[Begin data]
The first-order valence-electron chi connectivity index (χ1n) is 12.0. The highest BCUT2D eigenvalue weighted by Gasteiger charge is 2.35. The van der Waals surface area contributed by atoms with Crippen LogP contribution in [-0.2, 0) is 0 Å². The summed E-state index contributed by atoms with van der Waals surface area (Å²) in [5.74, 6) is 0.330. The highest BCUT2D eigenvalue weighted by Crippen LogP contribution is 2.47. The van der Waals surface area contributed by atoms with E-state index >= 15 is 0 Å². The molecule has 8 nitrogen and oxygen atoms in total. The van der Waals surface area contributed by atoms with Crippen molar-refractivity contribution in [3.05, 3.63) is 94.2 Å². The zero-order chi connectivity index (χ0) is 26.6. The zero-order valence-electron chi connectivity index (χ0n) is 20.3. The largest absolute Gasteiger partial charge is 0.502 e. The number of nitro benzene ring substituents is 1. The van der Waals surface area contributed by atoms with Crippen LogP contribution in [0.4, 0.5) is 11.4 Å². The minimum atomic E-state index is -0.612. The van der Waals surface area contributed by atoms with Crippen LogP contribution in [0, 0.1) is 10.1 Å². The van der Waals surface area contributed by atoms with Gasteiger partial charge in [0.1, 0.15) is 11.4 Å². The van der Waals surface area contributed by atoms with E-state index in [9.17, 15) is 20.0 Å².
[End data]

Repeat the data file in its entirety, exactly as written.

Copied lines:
The first-order valence-electron chi connectivity index (χ1n) is 12.0. The highest BCUT2D eigenvalue weighted by Gasteiger charge is 2.35. The van der Waals surface area contributed by atoms with Crippen LogP contribution in [-0.2, 0) is 0 Å². The summed E-state index contributed by atoms with van der Waals surface area (Å²) in [5.74, 6) is 0.330. The highest BCUT2D eigenvalue weighted by Crippen LogP contribution is 2.47. The van der Waals surface area contributed by atoms with E-state index >= 15 is 0 Å². The molecule has 8 nitrogen and oxygen atoms in total. The van der Waals surface area contributed by atoms with Crippen molar-refractivity contribution in [3.05, 3.63) is 94.2 Å². The zero-order chi connectivity index (χ0) is 26.6. The zero-order valence-electron chi connectivity index (χ0n) is 20.3. The largest absolute Gasteiger partial charge is 0.502 e. The number of nitro benzene ring substituents is 1. The van der Waals surface area contributed by atoms with Crippen LogP contribution in [0.4, 0.5) is 11.4 Å². The minimum atomic E-state index is -0.612. The van der Waals surface area contributed by atoms with Crippen LogP contribution in [0, 0.1) is 10.1 Å². The van der Waals surface area contributed by atoms with Gasteiger partial charge in [0.1, 0.15) is 11.4 Å². The van der Waals surface area contributed by atoms with E-state index in [9.17, 15) is 20.0 Å².